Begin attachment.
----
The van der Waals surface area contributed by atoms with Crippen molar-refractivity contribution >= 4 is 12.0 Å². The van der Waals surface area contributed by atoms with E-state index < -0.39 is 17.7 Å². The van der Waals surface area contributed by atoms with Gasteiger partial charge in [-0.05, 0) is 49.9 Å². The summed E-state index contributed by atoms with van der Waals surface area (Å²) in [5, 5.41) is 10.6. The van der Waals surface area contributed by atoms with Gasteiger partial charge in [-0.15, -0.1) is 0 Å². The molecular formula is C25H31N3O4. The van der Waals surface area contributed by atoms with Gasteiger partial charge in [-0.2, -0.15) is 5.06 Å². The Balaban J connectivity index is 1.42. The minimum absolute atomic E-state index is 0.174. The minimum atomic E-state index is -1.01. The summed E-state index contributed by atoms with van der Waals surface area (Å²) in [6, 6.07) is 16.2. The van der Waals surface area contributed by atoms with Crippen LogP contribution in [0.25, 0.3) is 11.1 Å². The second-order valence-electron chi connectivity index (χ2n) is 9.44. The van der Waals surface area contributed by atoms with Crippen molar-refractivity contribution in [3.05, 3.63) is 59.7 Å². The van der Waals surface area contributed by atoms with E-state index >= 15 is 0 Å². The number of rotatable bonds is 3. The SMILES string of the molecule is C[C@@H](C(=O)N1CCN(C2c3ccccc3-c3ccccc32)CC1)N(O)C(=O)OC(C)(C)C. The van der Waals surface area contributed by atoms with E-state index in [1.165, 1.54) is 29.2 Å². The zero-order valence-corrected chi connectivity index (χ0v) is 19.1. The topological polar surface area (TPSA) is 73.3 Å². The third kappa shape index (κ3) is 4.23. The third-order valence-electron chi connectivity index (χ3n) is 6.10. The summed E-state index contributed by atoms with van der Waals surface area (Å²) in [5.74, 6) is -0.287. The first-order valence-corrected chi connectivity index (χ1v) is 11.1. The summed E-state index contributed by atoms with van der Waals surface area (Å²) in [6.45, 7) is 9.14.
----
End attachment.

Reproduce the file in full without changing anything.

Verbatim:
The van der Waals surface area contributed by atoms with Crippen molar-refractivity contribution >= 4 is 12.0 Å². The van der Waals surface area contributed by atoms with E-state index < -0.39 is 17.7 Å². The van der Waals surface area contributed by atoms with Gasteiger partial charge in [-0.05, 0) is 49.9 Å². The summed E-state index contributed by atoms with van der Waals surface area (Å²) in [5, 5.41) is 10.6. The van der Waals surface area contributed by atoms with Gasteiger partial charge in [-0.15, -0.1) is 0 Å². The molecular formula is C25H31N3O4. The van der Waals surface area contributed by atoms with Gasteiger partial charge in [-0.2, -0.15) is 5.06 Å². The Balaban J connectivity index is 1.42. The minimum absolute atomic E-state index is 0.174. The minimum atomic E-state index is -1.01. The summed E-state index contributed by atoms with van der Waals surface area (Å²) in [6, 6.07) is 16.2. The van der Waals surface area contributed by atoms with Crippen LogP contribution in [0.25, 0.3) is 11.1 Å². The second-order valence-electron chi connectivity index (χ2n) is 9.44. The van der Waals surface area contributed by atoms with Crippen molar-refractivity contribution in [3.05, 3.63) is 59.7 Å². The van der Waals surface area contributed by atoms with E-state index >= 15 is 0 Å². The number of rotatable bonds is 3. The SMILES string of the molecule is C[C@@H](C(=O)N1CCN(C2c3ccccc3-c3ccccc32)CC1)N(O)C(=O)OC(C)(C)C. The van der Waals surface area contributed by atoms with E-state index in [1.165, 1.54) is 29.2 Å². The zero-order valence-corrected chi connectivity index (χ0v) is 19.1. The topological polar surface area (TPSA) is 73.3 Å². The third kappa shape index (κ3) is 4.23. The third-order valence-electron chi connectivity index (χ3n) is 6.10. The summed E-state index contributed by atoms with van der Waals surface area (Å²) in [5.74, 6) is -0.287. The first-order valence-corrected chi connectivity index (χ1v) is 11.1. The summed E-state index contributed by atoms with van der Waals surface area (Å²) in [6.45, 7) is 9.14.